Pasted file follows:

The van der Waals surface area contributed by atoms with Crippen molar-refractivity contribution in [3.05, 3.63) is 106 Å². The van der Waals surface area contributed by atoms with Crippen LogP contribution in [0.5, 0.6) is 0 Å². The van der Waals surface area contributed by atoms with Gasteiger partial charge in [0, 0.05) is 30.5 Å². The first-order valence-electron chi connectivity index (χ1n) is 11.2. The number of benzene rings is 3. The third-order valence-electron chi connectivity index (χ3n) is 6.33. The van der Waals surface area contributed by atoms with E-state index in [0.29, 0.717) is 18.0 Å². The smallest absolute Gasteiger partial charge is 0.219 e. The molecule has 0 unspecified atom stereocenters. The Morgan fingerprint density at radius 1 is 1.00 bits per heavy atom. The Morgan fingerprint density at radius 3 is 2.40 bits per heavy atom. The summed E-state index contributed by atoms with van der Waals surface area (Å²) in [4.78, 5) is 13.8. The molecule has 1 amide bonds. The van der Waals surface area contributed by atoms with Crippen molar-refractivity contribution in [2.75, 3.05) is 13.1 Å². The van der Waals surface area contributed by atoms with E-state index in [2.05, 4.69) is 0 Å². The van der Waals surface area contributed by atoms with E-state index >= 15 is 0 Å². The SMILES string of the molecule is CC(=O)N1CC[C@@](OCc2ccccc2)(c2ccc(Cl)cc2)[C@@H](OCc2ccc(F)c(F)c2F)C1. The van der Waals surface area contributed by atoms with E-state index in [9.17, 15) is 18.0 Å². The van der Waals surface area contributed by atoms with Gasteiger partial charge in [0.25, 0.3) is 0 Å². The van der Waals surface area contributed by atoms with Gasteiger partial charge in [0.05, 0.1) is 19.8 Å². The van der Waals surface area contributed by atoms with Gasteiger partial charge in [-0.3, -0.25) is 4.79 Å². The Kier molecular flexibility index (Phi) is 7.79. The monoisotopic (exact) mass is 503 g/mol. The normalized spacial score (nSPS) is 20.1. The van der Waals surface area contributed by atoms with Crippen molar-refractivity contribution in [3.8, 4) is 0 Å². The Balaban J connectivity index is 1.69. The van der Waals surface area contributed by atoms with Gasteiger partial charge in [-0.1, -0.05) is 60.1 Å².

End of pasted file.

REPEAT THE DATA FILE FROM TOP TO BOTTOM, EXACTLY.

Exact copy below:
The van der Waals surface area contributed by atoms with Crippen molar-refractivity contribution in [3.05, 3.63) is 106 Å². The van der Waals surface area contributed by atoms with Crippen LogP contribution in [0.5, 0.6) is 0 Å². The van der Waals surface area contributed by atoms with Gasteiger partial charge in [0, 0.05) is 30.5 Å². The first-order valence-electron chi connectivity index (χ1n) is 11.2. The number of benzene rings is 3. The third-order valence-electron chi connectivity index (χ3n) is 6.33. The van der Waals surface area contributed by atoms with E-state index in [0.29, 0.717) is 18.0 Å². The smallest absolute Gasteiger partial charge is 0.219 e. The molecule has 0 unspecified atom stereocenters. The Morgan fingerprint density at radius 1 is 1.00 bits per heavy atom. The Morgan fingerprint density at radius 3 is 2.40 bits per heavy atom. The summed E-state index contributed by atoms with van der Waals surface area (Å²) in [4.78, 5) is 13.8. The molecule has 1 amide bonds. The van der Waals surface area contributed by atoms with Crippen molar-refractivity contribution in [2.75, 3.05) is 13.1 Å². The van der Waals surface area contributed by atoms with E-state index in [2.05, 4.69) is 0 Å². The van der Waals surface area contributed by atoms with E-state index >= 15 is 0 Å². The SMILES string of the molecule is CC(=O)N1CC[C@@](OCc2ccccc2)(c2ccc(Cl)cc2)[C@@H](OCc2ccc(F)c(F)c2F)C1. The van der Waals surface area contributed by atoms with E-state index in [9.17, 15) is 18.0 Å². The van der Waals surface area contributed by atoms with Gasteiger partial charge in [0.25, 0.3) is 0 Å². The van der Waals surface area contributed by atoms with Gasteiger partial charge in [0.05, 0.1) is 19.8 Å². The van der Waals surface area contributed by atoms with Gasteiger partial charge in [-0.3, -0.25) is 4.79 Å². The Kier molecular flexibility index (Phi) is 7.79. The monoisotopic (exact) mass is 503 g/mol. The normalized spacial score (nSPS) is 20.1. The van der Waals surface area contributed by atoms with Crippen molar-refractivity contribution in [3.8, 4) is 0 Å². The Balaban J connectivity index is 1.69. The van der Waals surface area contributed by atoms with Gasteiger partial charge in [-0.1, -0.05) is 60.1 Å².